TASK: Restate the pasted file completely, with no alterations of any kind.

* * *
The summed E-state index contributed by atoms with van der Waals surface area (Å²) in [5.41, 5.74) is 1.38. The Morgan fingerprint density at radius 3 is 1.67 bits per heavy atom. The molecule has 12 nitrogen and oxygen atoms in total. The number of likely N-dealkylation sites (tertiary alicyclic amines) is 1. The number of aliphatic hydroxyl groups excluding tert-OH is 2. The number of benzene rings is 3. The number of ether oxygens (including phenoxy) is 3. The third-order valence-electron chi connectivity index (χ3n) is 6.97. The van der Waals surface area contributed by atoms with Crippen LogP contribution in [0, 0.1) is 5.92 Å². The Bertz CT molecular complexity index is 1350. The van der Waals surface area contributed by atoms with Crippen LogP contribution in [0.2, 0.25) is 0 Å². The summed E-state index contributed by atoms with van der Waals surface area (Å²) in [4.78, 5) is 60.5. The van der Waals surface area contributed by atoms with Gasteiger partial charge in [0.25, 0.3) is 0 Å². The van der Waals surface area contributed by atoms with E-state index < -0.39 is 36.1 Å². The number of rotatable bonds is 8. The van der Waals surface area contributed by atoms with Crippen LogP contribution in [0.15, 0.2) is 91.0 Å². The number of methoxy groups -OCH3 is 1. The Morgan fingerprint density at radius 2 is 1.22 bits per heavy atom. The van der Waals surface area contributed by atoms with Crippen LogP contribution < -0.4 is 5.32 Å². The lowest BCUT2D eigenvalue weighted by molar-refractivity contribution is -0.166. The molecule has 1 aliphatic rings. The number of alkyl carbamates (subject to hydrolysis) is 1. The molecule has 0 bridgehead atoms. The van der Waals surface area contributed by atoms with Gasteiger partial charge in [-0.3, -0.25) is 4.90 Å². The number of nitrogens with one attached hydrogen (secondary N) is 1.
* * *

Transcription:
The summed E-state index contributed by atoms with van der Waals surface area (Å²) in [5.41, 5.74) is 1.38. The Morgan fingerprint density at radius 3 is 1.67 bits per heavy atom. The molecule has 12 nitrogen and oxygen atoms in total. The number of likely N-dealkylation sites (tertiary alicyclic amines) is 1. The number of aliphatic hydroxyl groups excluding tert-OH is 2. The number of benzene rings is 3. The number of ether oxygens (including phenoxy) is 3. The third-order valence-electron chi connectivity index (χ3n) is 6.97. The van der Waals surface area contributed by atoms with Crippen LogP contribution in [0, 0.1) is 5.92 Å². The Bertz CT molecular complexity index is 1350. The van der Waals surface area contributed by atoms with Crippen LogP contribution in [0.2, 0.25) is 0 Å². The summed E-state index contributed by atoms with van der Waals surface area (Å²) in [4.78, 5) is 60.5. The van der Waals surface area contributed by atoms with Gasteiger partial charge in [0.25, 0.3) is 0 Å². The van der Waals surface area contributed by atoms with E-state index < -0.39 is 36.1 Å². The number of rotatable bonds is 8. The van der Waals surface area contributed by atoms with Crippen LogP contribution in [0.15, 0.2) is 91.0 Å². The number of methoxy groups -OCH3 is 1. The Morgan fingerprint density at radius 2 is 1.22 bits per heavy atom. The van der Waals surface area contributed by atoms with Crippen LogP contribution < -0.4 is 5.32 Å². The lowest BCUT2D eigenvalue weighted by molar-refractivity contribution is -0.166. The molecule has 1 aliphatic rings. The number of alkyl carbamates (subject to hydrolysis) is 1. The molecule has 0 bridgehead atoms. The van der Waals surface area contributed by atoms with Gasteiger partial charge in [-0.3, -0.25) is 4.90 Å². The number of nitrogens with one attached hydrogen (secondary N) is 1.